Dead Celebrities of 2016: First successful linocut

Last week I completed a linocut block of Merle Haggard, and pulled some terrible prints from it (see previous post). Panic began to creep into my heart as I realized I had no idea what to do! Thankfully printmaker Julianna Kirwin is a kind and generous soul. We had a brief lesson yesterday at her Mountain Road studio where I learned a number of things and had a ball with breyer, paper and press.

Julianna’s process involves drawing in her sketchbook–see her work in progress above–and then building the drawing in cut paper. This transition, from sketchbook to cutting, allows her to shift elements around in the composition, and anticipates her use of the same thinking later in the process, as she shifts shaped lino blocks above printed spaces. Great idea! Also, the paper-cutting technique seems to mesh well with the way she cuts blocks–directly, boldly, clearly.

When the drawing feels right, Julianna uses tracing paper to latch onto the bones of the drawing. She may end up cutting up the traced drawing, as she did in “Joy Harjo,” above, to play with the composition. After reinforcing the traced lines with a drawing pencil, she flips the trace over onto a lino plate, and then re-traces the image, thus transferring the drawing onto the plate. 

I learned that Caligo Safe Wash inks are far superior to the student-grade Speedball ink I’d bought for my failed attempts to pull prints. They’re oil-based, but clean up with soap and water, and most importantly, they don’t dry out in 15 minutes here in the high desert. 

I learned that my rolling technique wasn’t so bad, actually–rolling with a calm, even pressure, and picking up just a dot of ink before rolling it across the inking surface long enough to coat the whole breyer (middle right, above). It’s a matter of embodied feel, as so many things in visual art production are, but I learned that we’re looking for an even texture on the breyer (far right, above), giving it a velvety sheen and a texture like that of Formica itself.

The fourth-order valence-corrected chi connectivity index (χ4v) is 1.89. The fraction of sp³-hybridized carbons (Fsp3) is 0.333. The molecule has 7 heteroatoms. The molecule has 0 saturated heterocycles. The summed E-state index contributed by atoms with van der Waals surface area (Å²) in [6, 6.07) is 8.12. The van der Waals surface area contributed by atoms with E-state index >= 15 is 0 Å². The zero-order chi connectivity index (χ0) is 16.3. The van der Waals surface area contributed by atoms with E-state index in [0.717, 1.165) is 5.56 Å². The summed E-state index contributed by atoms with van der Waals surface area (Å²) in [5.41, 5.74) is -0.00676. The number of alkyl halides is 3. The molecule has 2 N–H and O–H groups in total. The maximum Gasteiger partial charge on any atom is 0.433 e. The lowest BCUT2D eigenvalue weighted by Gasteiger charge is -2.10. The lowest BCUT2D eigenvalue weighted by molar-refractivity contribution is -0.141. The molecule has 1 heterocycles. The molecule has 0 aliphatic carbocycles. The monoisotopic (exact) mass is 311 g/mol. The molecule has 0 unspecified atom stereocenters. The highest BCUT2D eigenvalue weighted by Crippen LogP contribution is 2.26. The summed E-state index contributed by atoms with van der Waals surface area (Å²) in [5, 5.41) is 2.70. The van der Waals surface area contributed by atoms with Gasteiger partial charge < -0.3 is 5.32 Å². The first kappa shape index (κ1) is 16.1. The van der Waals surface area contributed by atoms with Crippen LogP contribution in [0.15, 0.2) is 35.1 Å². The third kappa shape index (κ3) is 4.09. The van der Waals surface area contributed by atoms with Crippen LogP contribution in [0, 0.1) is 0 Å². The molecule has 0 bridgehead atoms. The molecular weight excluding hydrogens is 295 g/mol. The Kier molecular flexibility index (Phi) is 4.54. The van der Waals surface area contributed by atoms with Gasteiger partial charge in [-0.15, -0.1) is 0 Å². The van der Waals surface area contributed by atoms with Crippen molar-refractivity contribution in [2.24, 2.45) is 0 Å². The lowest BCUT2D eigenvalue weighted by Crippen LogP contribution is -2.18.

I learned that when inking the block (left, above), that same calm, even pressure used to ink the breyer is absolutely necessary. I ran the breyer over every square inch of the block 3-4 times, mindful of the problems under-inking caused in my handprinting experience. 

The biggest learning came in using Julianna’s venerable and tricksy Dick Blick press. Press prints are better! We printed on Stonehenge paper, and had some problems: because the block is so thick (1” or so), the press “doinks” the paper right when the roller hits it. This caused a jump on the bottom of one print, and a kind of shifting on the next, where small details like Merle’s beard hairs got obscured. So we switched to rice paper–and that solved that! Much better.

We made two prints before I had to wrap it up. There are some small problems with under-inking in the lower left corner, but also so really crisp details on even, deep blacks. Great!

Cleanup required some focused, but not obsessive work with Julianna’s orange-based cleaner–not available on Amazon as it turns out. We’ll see if Amazon’s substitute for this stuff works as well. 

I can’t wait to make more prints! I huge Namaste and Thank You to Julianna for helping me break through some anxiety about the feasibility of the Dead Celebrity project currently underway with my sister, Lee. 

Julianna recommends Linocut Boy, an English artist/teacher/illustrator, for excellent advice on the medium. 

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